One day we explore the Mellah with a very knowledgeable old gentleman as guide (he asks us at the end for money to buy a large bottle of beer). Most of the Jews arrived with Muslims driven out of Spain in late 1400s and they played an important role in the city, and Morocco as a whole (one of the ministers in the current government is Jewish), although very few live there now. We visit the synagogue (which has remained in excellent condition) and stroll through lanes lined with Jewish houses - these are different to houses in the medina as they have tiny outside windows, and little terraces and balconies with ironwork. We also manage to track down an antique shop with many Jewish objects (including a tall clock, like a grandfather clock, except it's a sundial), which Sandy, a friend from Australia has told us about. Sandy (a writer, journalist, radio broadcaster, etc) and his wife Suzanna bought a riad in Fes 6 years ago and renovated it - the story is told in her book called "A House in Fez" published late last year. We meet Sandy a couple of times (I have my first beer in Morocco with him) and are invited around to his riad, and sit around in the courtyard and have tea with him and another expatriate, Kleo (from Germany), who has also bought and renovated a riad, which she is running as a commercial venture - each bedroom has been beautifully and individually decorated (see the pictures) and the view from the rooftop terrace is fabulous
Another day I engage a young man named Said to take me around the main sights of Fes (there are any number of guides around, both official and unofficial, sometimes it seems virtually every male in Fes is a guide) - the University of Al-Karaouine (founded in 859 AD and the oldest continuously operating university in the world), the Karaouine Mosque (one of the largest and holiest in the Muslim world - founded 857, can hold 20,000 people - you can't go in but you can see the ablutions area and one of the prayer halls from a gate), the leather tanneries - a large open air space with hundreds of vats full of dye and pigeon dung, a ceramic workshop employing scores of people.
We are there during the Fes Festival of Sacred Music and we attend a few concerts - the best was Fadhel Jaziri, a Brotherhood (Hamadcha) of Sufis from Tunisia at the Bab (gate) el Makina - a older male and and a young female singer (father and daughter?), a group of musicians (including a striking woman wearing a white garment with an enormous collar and a green robe with a peaked hood playing a type of zither), and a troupe of dancers, who bob their bodies about and whirl with the music. Later that night we went to another venue to listen to a Tuareg group - the Tuareg are nomads from the Sahara, are matrilineal and the women don't traditionally wear the veil - the men do, usually coloured indigo blue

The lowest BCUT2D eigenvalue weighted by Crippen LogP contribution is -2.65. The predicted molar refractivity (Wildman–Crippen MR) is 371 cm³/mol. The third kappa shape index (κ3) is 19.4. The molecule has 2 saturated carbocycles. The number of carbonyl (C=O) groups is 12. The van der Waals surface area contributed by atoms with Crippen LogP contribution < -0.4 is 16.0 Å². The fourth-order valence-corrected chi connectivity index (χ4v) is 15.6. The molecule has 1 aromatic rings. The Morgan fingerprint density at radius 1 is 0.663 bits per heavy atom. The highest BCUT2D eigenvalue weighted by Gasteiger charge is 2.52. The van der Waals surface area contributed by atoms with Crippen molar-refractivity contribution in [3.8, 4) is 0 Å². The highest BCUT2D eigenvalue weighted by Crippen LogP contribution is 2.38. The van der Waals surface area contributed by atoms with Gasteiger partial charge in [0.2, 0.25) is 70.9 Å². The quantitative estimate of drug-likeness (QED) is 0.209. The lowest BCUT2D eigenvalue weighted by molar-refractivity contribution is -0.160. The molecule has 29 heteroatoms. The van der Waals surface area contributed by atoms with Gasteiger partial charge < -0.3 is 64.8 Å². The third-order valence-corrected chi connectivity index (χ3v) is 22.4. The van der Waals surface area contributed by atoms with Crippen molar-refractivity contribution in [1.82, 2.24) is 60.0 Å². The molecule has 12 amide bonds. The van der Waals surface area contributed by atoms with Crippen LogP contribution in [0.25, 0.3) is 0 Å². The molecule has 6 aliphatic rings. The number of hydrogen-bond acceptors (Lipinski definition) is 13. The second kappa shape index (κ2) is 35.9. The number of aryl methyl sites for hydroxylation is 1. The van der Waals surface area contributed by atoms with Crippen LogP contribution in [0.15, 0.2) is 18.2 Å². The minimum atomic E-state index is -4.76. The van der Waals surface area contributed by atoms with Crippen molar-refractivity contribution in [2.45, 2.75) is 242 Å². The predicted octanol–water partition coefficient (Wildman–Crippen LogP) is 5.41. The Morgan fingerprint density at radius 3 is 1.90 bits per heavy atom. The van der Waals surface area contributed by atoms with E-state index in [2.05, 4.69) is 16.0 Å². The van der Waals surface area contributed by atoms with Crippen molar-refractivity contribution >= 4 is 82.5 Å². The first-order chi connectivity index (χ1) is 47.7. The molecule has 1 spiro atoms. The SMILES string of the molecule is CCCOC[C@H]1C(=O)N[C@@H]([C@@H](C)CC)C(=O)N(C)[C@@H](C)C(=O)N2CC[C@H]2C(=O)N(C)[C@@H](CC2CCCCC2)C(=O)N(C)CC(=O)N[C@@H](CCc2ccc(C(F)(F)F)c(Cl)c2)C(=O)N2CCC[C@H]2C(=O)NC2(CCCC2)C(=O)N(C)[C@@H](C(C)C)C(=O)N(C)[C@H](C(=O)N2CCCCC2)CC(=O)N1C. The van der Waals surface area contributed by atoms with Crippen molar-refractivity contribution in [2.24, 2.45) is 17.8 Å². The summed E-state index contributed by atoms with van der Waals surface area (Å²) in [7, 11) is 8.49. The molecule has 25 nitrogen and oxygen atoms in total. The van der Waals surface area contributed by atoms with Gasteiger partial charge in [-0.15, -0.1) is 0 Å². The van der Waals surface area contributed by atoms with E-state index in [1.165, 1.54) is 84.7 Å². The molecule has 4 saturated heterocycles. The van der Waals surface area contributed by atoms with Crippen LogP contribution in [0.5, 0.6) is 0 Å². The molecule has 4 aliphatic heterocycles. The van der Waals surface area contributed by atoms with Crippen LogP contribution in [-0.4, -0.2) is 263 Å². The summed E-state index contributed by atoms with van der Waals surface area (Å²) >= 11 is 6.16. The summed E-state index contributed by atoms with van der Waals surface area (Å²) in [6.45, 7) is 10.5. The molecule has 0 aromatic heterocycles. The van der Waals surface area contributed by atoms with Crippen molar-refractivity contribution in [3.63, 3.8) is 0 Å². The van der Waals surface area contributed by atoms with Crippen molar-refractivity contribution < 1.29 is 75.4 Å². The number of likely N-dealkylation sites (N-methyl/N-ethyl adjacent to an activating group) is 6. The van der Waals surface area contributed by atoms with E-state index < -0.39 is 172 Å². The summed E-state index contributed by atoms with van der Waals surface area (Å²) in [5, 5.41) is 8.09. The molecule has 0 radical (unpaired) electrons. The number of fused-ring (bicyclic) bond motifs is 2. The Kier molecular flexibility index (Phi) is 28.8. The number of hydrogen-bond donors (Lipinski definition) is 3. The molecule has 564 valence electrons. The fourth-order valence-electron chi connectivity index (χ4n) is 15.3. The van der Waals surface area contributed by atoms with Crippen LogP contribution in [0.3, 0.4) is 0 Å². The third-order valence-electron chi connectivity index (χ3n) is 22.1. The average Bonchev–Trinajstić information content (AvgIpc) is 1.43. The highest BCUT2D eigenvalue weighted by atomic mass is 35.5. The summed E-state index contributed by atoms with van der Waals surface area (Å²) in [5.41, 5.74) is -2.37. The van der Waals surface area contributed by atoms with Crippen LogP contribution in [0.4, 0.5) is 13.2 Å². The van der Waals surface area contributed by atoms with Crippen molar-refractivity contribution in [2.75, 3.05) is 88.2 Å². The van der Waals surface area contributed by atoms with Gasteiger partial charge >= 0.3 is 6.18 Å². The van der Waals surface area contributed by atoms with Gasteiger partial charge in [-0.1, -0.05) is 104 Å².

We make a day trip to the country - Alison has been in the medina for more than a week and is feeling very cooped up. We visit Meknes about 60 kilometres from Fes (a former capital under the reign of Emperor Moulay Idris in the late 1600s), then go on to the Roman ruins at Volubilis, which was an important Roman town situated near the westernmost border of the Roman Empire. There is lots to see there but it's a searingly hot day and there is no relief at all from the sun so in late afternoon we drive up to the hilltop town of Moulay Idris, named after the founder of one of the main dynasties (Moulay is roughly equivalent to Saint). Idris founded both this town and his tomb is one of the most important pilgrimage sites for Muslims.
From a distance it looks like many other hilltowns around the Mediterranean, and it even has a large piazza around which people are strolling and surrounded with cafes with tables outside. Among the sea of men sitting at tables Alison spies one woman sitting with her husband (she even has her hair uncovered), so we sit at the next table and watch the sunset.